7:30 pm (Berwick Academy Arts Center)

Presenting compelling findings from a three-year of excavation at the Royall House and Slave Quarters in Medford, MA, home to the largest slave-holding family in the colony, Dr. Alexandra Chan will examine the role of material culture, architecture, and landscape in complementing and enhancing traditional documentary histories about what it was like to be black and enslaved in colonial New England, as well as discuss the nature of Master-Slave relationships at this site.  READ MORE

10:00 - 11:30 am  (Negutaquet Conservation Area, North Berwick)

EamesHistorian Steven Eames will discuss the militia of northern New England, its origins with the provincial government, and the turn of tide 1774 when the militia found itself turning against the provincial government. The property is home to approximately 2 miles of trail systems and features trail highlights such as the “Double Oak”, a small riverside cemetery including a revolutionary war gravesite, beaver habitat, and meadows along with forested land. Presented through a partnership with the Great Works Regional Land Trust.  Limited to 25 people and reservations are required. Call GWRLT at 207-646-3604 or email This email address is being protected from spambots. You need JavaScript enabled to view it. for more information, hike status, and weather updates.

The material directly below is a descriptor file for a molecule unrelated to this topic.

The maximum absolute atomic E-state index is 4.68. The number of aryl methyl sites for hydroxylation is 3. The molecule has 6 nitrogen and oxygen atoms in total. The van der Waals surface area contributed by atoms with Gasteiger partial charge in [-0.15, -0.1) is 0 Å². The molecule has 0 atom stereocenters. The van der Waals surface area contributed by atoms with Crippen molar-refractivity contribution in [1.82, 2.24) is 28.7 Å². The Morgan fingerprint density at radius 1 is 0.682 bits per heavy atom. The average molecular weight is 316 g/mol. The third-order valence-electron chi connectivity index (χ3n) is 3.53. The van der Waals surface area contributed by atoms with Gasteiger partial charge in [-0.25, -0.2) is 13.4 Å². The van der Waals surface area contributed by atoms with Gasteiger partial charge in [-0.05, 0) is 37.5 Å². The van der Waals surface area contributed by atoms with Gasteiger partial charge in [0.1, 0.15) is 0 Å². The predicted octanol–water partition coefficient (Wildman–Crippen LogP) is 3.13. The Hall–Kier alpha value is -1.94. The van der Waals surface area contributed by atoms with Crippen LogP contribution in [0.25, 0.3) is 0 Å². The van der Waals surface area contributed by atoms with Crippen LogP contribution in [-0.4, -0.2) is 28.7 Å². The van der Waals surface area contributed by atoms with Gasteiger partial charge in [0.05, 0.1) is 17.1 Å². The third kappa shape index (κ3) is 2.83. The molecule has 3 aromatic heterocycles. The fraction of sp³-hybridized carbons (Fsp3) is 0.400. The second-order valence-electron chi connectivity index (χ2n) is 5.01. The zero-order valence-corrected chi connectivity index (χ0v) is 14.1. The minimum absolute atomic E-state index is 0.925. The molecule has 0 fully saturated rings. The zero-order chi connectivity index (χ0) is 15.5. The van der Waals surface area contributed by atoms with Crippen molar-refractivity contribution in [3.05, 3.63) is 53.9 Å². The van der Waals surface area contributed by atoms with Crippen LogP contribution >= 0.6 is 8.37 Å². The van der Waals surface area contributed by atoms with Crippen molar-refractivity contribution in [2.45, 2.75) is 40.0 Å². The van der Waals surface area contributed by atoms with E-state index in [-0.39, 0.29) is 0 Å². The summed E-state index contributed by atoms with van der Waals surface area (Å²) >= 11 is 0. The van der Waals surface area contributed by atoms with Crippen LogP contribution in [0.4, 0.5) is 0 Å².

7:30 pm (Berwick Academy Arts Center)

Historian Peter Michaud will examine the architectural impact of French Canadian immigration over three generations. Beginning with Thomas Plant, whose father immigrated from Quebec to Maine in the 1830s, and the creation of his shoe factory and his estate Lucknow, to the work of local architect Lucien Omer Geoffrion who worked in the greater Portsmouth area from the 1930s to 1970, Michaud will discuss the buildings and landscapes created by French Canadian immigrants and their reflection of popular social trends.